Most Doctors Not Prescribing Marijuana

Hester Hill Schnipper, LICSW, OSW-C Program Manager, Oncology Social Work

SEPTEMBER 20, 2017

Hey, isn't medical marijuana now legal in many states, including in Massachusetts? And isn't recreational marijuana not far behind? Yes and yes, but that does not mean it is easy to get a prescription.

I am unaware of any of our medical oncologists who are comfortable writing prescriptions for their patients. The reasons range from "It's not nationally legal" to uncertainty about the best uses/doses to a general sense of unease. Let's be clear that marijuana is not the perfect cure for any symptoms that might be bothersome. In my experience through all these years of illegal use by patients, it sometimes helps and sometimes doesn't. I suspect that the efficacy is not so different than that of other, for example, anti-nausea drugs. But, for some people, it is really helpful, and the process should not be so cumbersome.

California was the first state to pass legislation legalizing medical marijuana; that was in 1996, so this has been a long struggle. Cannabis remains classified as a Schedule 1 drug under federal law, meaning it is considered to have a “high potential for abuse,” “no currently accepted medical use,” and “a lack of accepted safety.” (21 U.S.C. § 812) .One consequence of the conflict between state and federal law, is that many major health institutions continue to prohibit or frown upon their providers actively advising on or certifying use. This has resulted in cannabis specialists who work outside of institutions, and are not part of the oncology care team. While patients may be able to find access, it is a system that discourages open communication between patients and their doctors.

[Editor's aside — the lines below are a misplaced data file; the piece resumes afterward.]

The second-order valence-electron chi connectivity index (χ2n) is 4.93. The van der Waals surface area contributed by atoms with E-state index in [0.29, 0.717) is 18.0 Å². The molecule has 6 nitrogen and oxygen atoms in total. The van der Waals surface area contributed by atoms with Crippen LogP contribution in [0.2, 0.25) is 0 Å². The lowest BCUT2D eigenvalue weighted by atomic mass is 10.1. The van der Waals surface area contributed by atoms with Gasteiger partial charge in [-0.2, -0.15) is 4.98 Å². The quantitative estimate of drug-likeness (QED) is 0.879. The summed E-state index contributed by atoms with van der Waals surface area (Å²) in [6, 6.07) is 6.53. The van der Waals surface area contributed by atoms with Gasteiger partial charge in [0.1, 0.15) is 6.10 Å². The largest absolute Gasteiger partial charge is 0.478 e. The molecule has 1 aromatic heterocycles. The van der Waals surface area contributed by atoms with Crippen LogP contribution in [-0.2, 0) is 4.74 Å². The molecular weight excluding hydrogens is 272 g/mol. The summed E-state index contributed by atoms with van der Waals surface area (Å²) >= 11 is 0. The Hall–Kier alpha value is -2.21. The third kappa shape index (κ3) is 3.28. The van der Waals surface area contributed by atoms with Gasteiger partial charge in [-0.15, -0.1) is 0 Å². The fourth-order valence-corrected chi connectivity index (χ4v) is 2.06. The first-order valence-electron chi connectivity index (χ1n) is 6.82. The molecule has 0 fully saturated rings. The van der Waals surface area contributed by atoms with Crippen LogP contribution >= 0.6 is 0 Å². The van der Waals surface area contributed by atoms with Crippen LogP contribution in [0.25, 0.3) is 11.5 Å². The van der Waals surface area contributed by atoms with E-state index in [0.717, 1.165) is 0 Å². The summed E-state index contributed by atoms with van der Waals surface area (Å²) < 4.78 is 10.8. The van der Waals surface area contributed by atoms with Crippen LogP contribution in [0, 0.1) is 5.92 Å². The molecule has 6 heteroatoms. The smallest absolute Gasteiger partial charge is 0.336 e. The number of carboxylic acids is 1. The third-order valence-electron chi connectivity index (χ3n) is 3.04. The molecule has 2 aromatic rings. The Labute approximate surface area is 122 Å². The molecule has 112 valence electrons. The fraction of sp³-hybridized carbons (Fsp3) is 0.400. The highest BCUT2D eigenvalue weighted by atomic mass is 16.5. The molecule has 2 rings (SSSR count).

I know only a few people who have worked through the difficulties to procure medical marijuana at a clinic in the Boston area. Most people who are interested in trying cannabis still use other underground connections. Whatever your views about this may be, I hope that we can agree that, if something is legal, it should be available. If we as a society are still so uncomfortable with cannabis use, it should not be legal.

From Health Day News comes this article:

9 of 10 Docs Unprepared to Prescribe Marijuana 
Although it's becoming more commonplace, medical marijuana is rarely discussed in U.S. medical schools, a new study shows. 
"Medical education needs to catch up to marijuana legislation," said senior author Dr. Laura Jean Bierut, a professor of psychiatry at Washington University School of Medicine in St. Louis. 
"Physicians in training need to know the benefits and drawbacks associated with medical marijuana so they know when or if, and to whom, to prescribe the drug," she explained in a school news release. 
Marijuana is now legal -- at least for medical purposes -- in more than half the states in the country, the researchers said. 
Curriculum deans at 101 medical schools completed surveys about marijuana education. Just over two-thirds said their graduates weren't prepared to prescribe medical marijuana. One-quarter said their graduates weren't even able to answer questions about medical marijuana.

Read more on the Health Day website.

Above content provided by Beth Israel Deaconess Medical Center. For advice about your medical care, consult your doctor.
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